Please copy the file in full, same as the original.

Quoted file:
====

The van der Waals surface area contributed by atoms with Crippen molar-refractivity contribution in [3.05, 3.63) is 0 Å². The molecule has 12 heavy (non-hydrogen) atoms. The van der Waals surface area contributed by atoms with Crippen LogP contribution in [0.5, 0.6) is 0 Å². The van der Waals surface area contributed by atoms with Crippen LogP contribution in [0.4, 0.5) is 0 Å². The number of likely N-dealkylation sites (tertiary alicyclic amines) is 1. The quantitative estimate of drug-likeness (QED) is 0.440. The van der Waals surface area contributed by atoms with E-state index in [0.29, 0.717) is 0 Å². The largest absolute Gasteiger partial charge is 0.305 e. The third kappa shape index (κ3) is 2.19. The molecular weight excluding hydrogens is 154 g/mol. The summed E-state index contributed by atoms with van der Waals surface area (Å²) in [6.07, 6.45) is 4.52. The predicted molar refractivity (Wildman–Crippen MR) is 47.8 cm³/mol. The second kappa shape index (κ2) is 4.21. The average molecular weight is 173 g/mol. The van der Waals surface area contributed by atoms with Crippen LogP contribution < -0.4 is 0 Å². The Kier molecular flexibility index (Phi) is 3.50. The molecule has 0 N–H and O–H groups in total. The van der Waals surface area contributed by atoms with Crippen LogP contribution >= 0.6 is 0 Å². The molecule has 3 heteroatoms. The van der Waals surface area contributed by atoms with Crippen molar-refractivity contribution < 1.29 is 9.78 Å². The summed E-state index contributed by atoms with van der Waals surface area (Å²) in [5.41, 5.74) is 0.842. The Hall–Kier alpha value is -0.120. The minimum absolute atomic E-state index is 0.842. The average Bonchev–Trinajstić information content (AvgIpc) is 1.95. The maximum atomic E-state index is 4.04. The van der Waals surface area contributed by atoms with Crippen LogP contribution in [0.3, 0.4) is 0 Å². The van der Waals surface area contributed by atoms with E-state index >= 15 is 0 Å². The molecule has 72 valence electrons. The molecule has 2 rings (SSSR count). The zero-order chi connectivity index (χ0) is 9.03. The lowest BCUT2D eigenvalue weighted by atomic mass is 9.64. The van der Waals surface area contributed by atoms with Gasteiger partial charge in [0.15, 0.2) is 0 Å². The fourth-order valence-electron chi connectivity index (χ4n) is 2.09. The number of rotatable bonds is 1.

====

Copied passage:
The van der Waals surface area contributed by atoms with Crippen molar-refractivity contribution in [3.05, 3.63) is 0 Å². The molecule has 12 heavy (non-hydrogen) atoms. The van der Waals surface area contributed by atoms with Crippen LogP contribution in [0.5, 0.6) is 0 Å². The van der Waals surface area contributed by atoms with Crippen LogP contribution in [0.4, 0.5) is 0 Å². The number of likely N-dealkylation sites (tertiary alicyclic amines) is 1. The quantitative estimate of drug-likeness (QED) is 0.440. The van der Waals surface area contributed by atoms with E-state index in [0.29, 0.717) is 0 Å². The largest absolute Gasteiger partial charge is 0.305 e. The third kappa shape index (κ3) is 2.19. The molecular weight excluding hydrogens is 154 g/mol. The summed E-state index contributed by atoms with van der Waals surface area (Å²) in [6.07, 6.45) is 4.52. The predicted molar refractivity (Wildman–Crippen MR) is 47.8 cm³/mol. The second kappa shape index (κ2) is 4.21. The average molecular weight is 173 g/mol. The van der Waals surface area contributed by atoms with Crippen LogP contribution < -0.4 is 0 Å². The Kier molecular flexibility index (Phi) is 3.50. The molecule has 0 N–H and O–H groups in total. The van der Waals surface area contributed by atoms with Crippen LogP contribution >= 0.6 is 0 Å². The molecule has 3 heteroatoms. The van der Waals surface area contributed by atoms with Crippen molar-refractivity contribution < 1.29 is 9.78 Å². The summed E-state index contributed by atoms with van der Waals surface area (Å²) in [5.41, 5.74) is 0.842. The Hall–Kier alpha value is -0.120. The minimum absolute atomic E-state index is 0.842. The average Bonchev–Trinajstić information content (AvgIpc) is 1.95. The maximum atomic E-state index is 4.04. The van der Waals surface area contributed by atoms with Crippen LogP contribution in [0.3, 0.4) is 0 Å². The van der Waals surface area contributed by atoms with E-state index >= 15 is 0 Å². The molecule has 72 valence electrons. The molecule has 2 rings (SSSR count). The zero-order chi connectivity index (χ0) is 9.03. The lowest BCUT2D eigenvalue weighted by atomic mass is 9.64. The van der Waals surface area contributed by atoms with Gasteiger partial charge in [0.15, 0.2) is 0 Å². The fourth-order valence-electron chi connectivity index (χ4n) is 2.09. The number of rotatable bonds is 1.